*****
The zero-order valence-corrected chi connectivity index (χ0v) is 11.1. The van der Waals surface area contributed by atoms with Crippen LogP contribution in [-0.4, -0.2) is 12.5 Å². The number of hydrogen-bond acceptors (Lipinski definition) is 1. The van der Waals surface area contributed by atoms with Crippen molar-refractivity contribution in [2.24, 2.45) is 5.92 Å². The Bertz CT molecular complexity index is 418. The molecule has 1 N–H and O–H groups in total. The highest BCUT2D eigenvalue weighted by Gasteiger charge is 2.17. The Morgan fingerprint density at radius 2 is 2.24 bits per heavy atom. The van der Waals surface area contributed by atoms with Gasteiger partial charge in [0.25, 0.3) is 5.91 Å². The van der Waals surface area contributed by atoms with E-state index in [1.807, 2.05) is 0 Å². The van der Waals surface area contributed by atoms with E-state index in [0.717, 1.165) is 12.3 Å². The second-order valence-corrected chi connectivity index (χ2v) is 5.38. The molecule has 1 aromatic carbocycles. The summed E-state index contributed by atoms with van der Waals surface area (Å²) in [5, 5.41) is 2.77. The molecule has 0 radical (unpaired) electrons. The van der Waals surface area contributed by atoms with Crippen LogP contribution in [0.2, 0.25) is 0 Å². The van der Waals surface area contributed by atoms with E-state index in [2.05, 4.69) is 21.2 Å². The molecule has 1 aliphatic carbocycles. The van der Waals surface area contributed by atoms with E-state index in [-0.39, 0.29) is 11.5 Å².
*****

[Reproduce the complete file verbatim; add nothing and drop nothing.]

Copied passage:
The zero-order valence-corrected chi connectivity index (χ0v) is 11.1. The van der Waals surface area contributed by atoms with Crippen LogP contribution in [-0.4, -0.2) is 12.5 Å². The number of hydrogen-bond acceptors (Lipinski definition) is 1. The van der Waals surface area contributed by atoms with Crippen molar-refractivity contribution in [2.24, 2.45) is 5.92 Å². The Bertz CT molecular complexity index is 418. The molecule has 1 N–H and O–H groups in total. The highest BCUT2D eigenvalue weighted by Gasteiger charge is 2.17. The Morgan fingerprint density at radius 2 is 2.24 bits per heavy atom. The van der Waals surface area contributed by atoms with Gasteiger partial charge in [0.25, 0.3) is 5.91 Å². The van der Waals surface area contributed by atoms with E-state index in [1.807, 2.05) is 0 Å². The van der Waals surface area contributed by atoms with E-state index in [0.717, 1.165) is 12.3 Å². The second-order valence-corrected chi connectivity index (χ2v) is 5.38. The molecule has 1 aromatic carbocycles. The summed E-state index contributed by atoms with van der Waals surface area (Å²) in [5, 5.41) is 2.77. The molecule has 0 radical (unpaired) electrons. The van der Waals surface area contributed by atoms with Crippen LogP contribution in [0.2, 0.25) is 0 Å². The van der Waals surface area contributed by atoms with E-state index in [2.05, 4.69) is 21.2 Å². The molecule has 1 aliphatic carbocycles. The van der Waals surface area contributed by atoms with E-state index in [-0.39, 0.29) is 11.5 Å².